But, that wasn’t enough to ruin my plans. I would just have to  swim, with my new goggles and new nose clip. But, can I find the FUCKING SWIMMING CAP? And so my evening has actually been ruined. I can’t go swimming now. I’m too cross. The bottle has no more room, and has been shaken violently. I am so fucking cross I am not really sure what to do with myself. And because it’s not entirely rational angst, I can’t deal with it ‘sensibly’.

The best thing to do is quietly take myself off upstairs to engross myself in social media world, but as I am not rude, I tell R I am going upstairs. ‘no you’re not! Dinner is here, if you’re not going out, you got to eat, you didn’t eat lunch’. I’m not hungry, but I might be tempted ‘what is it?’ ‘fish and chips’. FISH AND FUCKING CHIPS? FFS. we had that last night! I don’t want that again. Especially as I made a special tuna with chilli and garlic, home-made chips and salad. I don’t want oven chips, spaghetti and breaded fish. Bleurgh.  And at this point, the only thing that I can do to resolve this situation is to let the fizz outa that goddamm bottle and have a full-blown Proper Strop.

The cork hit the cat, who had tried to nuzzle and suckle and irritate me, after I had stomped up the stairs, and thrown myself onto the bed in a dramatic impression of a teenager not allowed out with her friends past 9pm and so I did petulantly shout ‘oh just fuck off!’ at her.

And I am now nestled in my duvet, fluffed with pillows I still feel poisonous because things didn’t go my way. And I still haven’t got my unspent energy out.

And I’m now fucking hungry.

Taking Control Back: The Expert Patients Programme – First Day

You might, or might not have read my post about my interest in the Expert Patients Programme. I won’t go into lots of detail about the Programme here as it’s well documented in my other post.

After a frought week due to having a sick  husband, children who needed entertaining, work and preparing for Mother In Law to visit – which of course entails making the house look beautifully tidy and pretending we live that way all the time instead of the shitpit we actually live in – I almost, almost, cancelled. “I don’t have the time” I said. “I have too much to do” I made excuses. They were all true. But also, my back pain has been under control for a few weeks, and so, well it’s not a disability any more is it? I can walk relatively normally – apart from apparently I still limp a little, have a slightly odd gait, but can’t notice myself – and so I am taking up a valuable space that other’s can use. But, none of that’s true is it? I had to remind myself that if I didn’t do this, I would relapse at some point and be devastated that I have not moved myself forward. I HAVE to recognise that a month at most without pain so bad it makes me cry does not constitute a cure.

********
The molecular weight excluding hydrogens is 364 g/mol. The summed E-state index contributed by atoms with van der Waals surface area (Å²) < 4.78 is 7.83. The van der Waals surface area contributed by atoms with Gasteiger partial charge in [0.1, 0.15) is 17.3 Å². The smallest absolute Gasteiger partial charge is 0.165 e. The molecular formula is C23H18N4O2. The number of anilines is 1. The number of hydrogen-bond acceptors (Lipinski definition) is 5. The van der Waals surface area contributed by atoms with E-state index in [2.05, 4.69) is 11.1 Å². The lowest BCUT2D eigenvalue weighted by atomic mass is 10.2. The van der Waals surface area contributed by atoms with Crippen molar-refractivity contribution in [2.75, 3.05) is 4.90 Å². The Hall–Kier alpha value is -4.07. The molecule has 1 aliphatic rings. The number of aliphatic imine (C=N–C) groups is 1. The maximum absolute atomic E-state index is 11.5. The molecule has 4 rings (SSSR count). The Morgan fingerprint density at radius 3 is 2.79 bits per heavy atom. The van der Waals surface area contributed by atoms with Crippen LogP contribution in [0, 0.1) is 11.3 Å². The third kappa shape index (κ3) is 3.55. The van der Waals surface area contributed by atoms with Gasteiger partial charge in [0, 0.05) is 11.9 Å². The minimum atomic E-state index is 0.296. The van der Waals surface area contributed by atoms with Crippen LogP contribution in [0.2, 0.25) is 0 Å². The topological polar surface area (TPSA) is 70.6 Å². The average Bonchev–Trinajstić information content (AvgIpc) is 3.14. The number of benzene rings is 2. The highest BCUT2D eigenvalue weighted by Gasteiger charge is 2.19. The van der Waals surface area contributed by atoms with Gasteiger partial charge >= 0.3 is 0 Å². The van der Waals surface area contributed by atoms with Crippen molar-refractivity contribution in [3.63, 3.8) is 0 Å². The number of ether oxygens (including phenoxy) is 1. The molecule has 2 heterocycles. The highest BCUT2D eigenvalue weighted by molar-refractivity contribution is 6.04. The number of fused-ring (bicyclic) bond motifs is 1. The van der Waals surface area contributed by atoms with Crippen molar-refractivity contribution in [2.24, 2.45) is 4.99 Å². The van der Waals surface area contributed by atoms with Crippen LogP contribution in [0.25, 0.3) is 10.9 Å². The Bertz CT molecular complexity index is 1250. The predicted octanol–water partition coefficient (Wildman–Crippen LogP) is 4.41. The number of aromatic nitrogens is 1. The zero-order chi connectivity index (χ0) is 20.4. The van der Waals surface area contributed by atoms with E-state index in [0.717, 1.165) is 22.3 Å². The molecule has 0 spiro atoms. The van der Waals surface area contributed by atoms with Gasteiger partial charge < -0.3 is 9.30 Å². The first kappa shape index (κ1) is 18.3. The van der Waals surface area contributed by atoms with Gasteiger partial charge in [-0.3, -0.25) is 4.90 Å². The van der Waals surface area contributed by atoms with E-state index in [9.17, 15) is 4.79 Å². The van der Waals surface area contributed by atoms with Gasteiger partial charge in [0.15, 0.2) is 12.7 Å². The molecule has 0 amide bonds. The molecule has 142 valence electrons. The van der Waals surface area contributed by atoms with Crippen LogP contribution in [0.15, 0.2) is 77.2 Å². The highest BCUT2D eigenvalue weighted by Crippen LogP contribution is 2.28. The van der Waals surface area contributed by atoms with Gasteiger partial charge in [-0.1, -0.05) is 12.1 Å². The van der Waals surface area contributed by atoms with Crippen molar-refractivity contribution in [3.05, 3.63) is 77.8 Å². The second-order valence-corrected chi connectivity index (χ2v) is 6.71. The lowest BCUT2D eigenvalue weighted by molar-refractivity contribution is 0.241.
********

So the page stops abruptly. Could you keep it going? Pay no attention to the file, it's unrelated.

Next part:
And so I went. At 9:30am on the dot. Without my paperwork as I lost it and having confirmed so late in the day I was not sure if I was expected. I was not expected. There was no course at 9:30am. Or 10am. It was at 2pm! I just laughed it off as typical of my chaotic and unorganized week.

I went to Session One of the Expert Patients Programme with probably far less trepidation than most of the other participants as I am used to being on the other side of the desks. I could feel the fear in the room from some when there was the prospect of talking, and I could sense the keenness of others to have people listen to their conditions, to hear what they have been experiencing, and later found that some of those people hardly see anyone socially due to their conditions making them housebound.

The Expert Patients Programme is, I have learned, an accredited programme which is run across the world, and was developed as the Chronic Disease Self Management Programme at Stanford University, California, who now hold the licence which allow it to be run, and is facilitated the same way throughout the country. I like that, as it gives focus and structure to the group, where it can be possible to run away with talking about our ailments for 2.5 hours, it hones us in on the purpose of the sessions, to learn the skills to be expert managers in our own health. Now, some people prefer to have free-flowing groups, but I guess that is where my own experiences of facilitation come in. Where it originates and how it developed interests me so sorry if you have glazed over.